There are so many things wrong with this story.
On October 11th a photograph was transmitted by the Associated Press that featured a bomb on he deck on the USS Enterprise flight deck stationed in the Arabian Sea. An unidentified sailor had scribbled graffito on the bomb that read: “HIGH JACK THIS FAGS.”
Within hours Gand Lesbian Alliance Against Defamation (GLAAD) issued a statement as did several Gay and Lesbian anti-Violence groups throughout the country. They complained that without correct context the use of the word “FAGS” was an anti-gay slur.
The Associated Press immediately pulled the photo and Jack Stokes, the AP spokesperson apologized “The picture never should have gotten through, and nobody should have seen it.”
He further explained that the photographer aboard the Enterprise, Jockel Finck, “is not American, and that [epithet] meant nothing to him. The process just didn’t work the way it should have. When there is an offensive slur in a photograph, we do not allow it on the wire â€“ unless it’s germane to the story, which this wasn’t.”
Even the Navy explained, not-quite apologizing. Navy Rear Adm. Stephen Pietropaoli claimed that orders have been given to the crew of the Enterprise to edit “the spontaneous acts of penmanship by our sailors.
We’ve gotten word to our commanders saying, ‘That’s not up to our standards, guys.’ We want to keep the messages positive. Most of what gets written on them is â€“ they’ll write things like FDNY or I (Heart) NY. That’s more keeping in line with what we want to do.”
While it was wrong that the message was written, and wrong that AP sent it out with editing or context, and certainly bizarrely wrong that the Navy actually publicly claim that they want “to keep the messages positive” â€“ a statement that feels like it must have been cut from an early draft of *Catch 22* for being too obviously ironic â€“ the most dismaying aspects of this story are the responses of the gay rights groups.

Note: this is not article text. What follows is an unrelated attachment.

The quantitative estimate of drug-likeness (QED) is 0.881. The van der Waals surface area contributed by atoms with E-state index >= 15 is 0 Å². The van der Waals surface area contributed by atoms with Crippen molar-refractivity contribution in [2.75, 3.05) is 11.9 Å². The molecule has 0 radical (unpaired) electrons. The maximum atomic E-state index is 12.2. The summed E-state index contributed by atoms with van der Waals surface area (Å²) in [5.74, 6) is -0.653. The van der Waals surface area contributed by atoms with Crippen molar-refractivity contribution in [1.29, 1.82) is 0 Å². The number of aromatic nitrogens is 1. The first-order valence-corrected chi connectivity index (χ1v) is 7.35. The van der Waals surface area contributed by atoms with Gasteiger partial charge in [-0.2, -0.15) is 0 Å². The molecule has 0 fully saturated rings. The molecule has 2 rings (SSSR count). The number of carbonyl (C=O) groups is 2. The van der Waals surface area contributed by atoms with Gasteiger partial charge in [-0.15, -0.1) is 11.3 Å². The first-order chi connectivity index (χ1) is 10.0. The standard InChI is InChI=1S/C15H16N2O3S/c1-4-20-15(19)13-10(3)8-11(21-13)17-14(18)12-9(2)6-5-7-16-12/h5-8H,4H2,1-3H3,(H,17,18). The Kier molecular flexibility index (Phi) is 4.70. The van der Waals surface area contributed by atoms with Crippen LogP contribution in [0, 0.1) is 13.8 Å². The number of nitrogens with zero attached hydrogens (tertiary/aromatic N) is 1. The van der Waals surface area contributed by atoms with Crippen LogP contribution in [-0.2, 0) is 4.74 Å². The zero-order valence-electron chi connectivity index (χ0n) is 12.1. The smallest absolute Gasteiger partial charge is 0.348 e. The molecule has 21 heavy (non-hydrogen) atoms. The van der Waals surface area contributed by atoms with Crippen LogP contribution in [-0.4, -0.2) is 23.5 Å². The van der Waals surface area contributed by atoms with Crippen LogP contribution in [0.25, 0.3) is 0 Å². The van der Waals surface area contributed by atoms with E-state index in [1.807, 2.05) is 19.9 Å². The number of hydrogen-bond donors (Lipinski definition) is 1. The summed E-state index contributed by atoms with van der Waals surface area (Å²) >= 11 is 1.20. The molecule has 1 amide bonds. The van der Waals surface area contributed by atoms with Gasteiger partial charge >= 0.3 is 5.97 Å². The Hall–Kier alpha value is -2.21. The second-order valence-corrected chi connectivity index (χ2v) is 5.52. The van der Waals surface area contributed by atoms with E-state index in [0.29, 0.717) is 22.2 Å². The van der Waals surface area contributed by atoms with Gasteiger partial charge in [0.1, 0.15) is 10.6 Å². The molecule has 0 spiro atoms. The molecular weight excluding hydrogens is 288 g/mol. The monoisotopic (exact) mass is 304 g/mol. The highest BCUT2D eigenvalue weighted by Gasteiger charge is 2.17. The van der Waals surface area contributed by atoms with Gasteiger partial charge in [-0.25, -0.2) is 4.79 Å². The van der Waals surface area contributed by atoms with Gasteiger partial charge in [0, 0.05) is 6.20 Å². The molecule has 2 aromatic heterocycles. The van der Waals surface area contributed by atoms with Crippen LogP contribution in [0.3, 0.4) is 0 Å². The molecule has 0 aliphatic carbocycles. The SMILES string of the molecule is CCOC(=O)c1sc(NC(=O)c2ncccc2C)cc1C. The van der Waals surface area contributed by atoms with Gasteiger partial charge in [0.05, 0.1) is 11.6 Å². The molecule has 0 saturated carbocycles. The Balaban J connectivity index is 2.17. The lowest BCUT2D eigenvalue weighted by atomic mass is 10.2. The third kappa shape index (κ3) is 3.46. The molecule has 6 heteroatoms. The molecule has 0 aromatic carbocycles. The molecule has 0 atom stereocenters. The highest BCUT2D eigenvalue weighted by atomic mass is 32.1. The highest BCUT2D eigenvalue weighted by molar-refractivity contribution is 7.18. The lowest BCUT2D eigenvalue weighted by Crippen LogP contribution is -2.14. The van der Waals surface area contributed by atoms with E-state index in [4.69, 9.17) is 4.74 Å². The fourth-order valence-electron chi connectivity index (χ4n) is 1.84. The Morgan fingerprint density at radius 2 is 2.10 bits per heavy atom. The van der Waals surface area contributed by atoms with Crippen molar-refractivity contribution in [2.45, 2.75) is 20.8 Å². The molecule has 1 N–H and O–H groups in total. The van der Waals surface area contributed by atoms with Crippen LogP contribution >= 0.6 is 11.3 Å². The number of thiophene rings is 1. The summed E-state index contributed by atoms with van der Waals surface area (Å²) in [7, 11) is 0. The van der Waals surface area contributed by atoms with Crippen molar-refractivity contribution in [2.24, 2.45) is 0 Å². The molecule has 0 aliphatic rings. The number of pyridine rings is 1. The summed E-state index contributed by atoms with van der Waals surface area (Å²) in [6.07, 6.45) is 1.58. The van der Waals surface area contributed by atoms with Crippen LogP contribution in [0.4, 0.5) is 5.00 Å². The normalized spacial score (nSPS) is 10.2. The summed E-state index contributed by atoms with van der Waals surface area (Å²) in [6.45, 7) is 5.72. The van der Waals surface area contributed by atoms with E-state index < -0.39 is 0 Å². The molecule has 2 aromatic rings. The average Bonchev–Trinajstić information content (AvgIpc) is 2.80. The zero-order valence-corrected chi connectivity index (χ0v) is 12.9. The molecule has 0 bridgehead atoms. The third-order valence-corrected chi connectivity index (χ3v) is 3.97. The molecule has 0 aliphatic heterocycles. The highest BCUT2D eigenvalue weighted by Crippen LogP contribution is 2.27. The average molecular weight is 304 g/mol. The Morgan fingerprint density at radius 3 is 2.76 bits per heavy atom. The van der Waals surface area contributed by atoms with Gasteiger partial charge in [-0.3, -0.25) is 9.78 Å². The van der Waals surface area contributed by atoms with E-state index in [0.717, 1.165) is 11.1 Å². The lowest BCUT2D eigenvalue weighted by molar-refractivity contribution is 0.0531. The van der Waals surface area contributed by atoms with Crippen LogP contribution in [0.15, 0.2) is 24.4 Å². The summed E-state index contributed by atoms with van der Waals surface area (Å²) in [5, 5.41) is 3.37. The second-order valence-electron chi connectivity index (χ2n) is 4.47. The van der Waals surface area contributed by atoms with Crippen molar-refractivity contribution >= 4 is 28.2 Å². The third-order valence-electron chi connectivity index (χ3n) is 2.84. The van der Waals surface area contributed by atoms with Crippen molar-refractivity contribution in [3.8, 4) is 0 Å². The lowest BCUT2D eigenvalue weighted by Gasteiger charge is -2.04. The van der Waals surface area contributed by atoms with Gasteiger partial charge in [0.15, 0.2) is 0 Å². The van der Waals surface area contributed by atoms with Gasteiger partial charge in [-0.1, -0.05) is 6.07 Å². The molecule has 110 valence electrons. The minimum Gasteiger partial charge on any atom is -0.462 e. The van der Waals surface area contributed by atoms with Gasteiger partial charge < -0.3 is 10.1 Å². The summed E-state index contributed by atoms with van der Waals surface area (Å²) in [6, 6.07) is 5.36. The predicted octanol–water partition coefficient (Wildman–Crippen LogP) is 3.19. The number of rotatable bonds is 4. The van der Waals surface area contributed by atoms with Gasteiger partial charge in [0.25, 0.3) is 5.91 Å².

GLAAD was partially right in their claiming that the photo should have been contextualized, not censored, because “It reveals too much about both our popular and military cultures and attitudes. By pulling the photo rather than exploring its content and context, the AP sends the message that anti-gay bias should be swept under the rug, not exposed and confronted.”
But it is incredible that they never discussed that the offensive graffito was written on a bomb.
Even more incredible was a similar, if less thoughtful, statement from Richard Haymes, Executive Director of the New York City Gay & Lesbian Anti-Violence Project, and board member of the National Coalition of Anti-Violence Programs:
“We have seen an Associated Press photograph of a bomb being loaded onto the USS Enterprise, one of the ships involved in the current U.S. attacks in Afghanistan. In the photo, graffiti written on the bomb, apparently destined for an Afghan target, is appalling. The warhead is scrawled with the message “Hijack (sic) this Fags.” The U.S. Navy must address this very serious and dangerous demonstration of homophobia. It’s not enough to excuse this because of the heightened crisis facing the country. Homophobia is wrong during war or during peace,”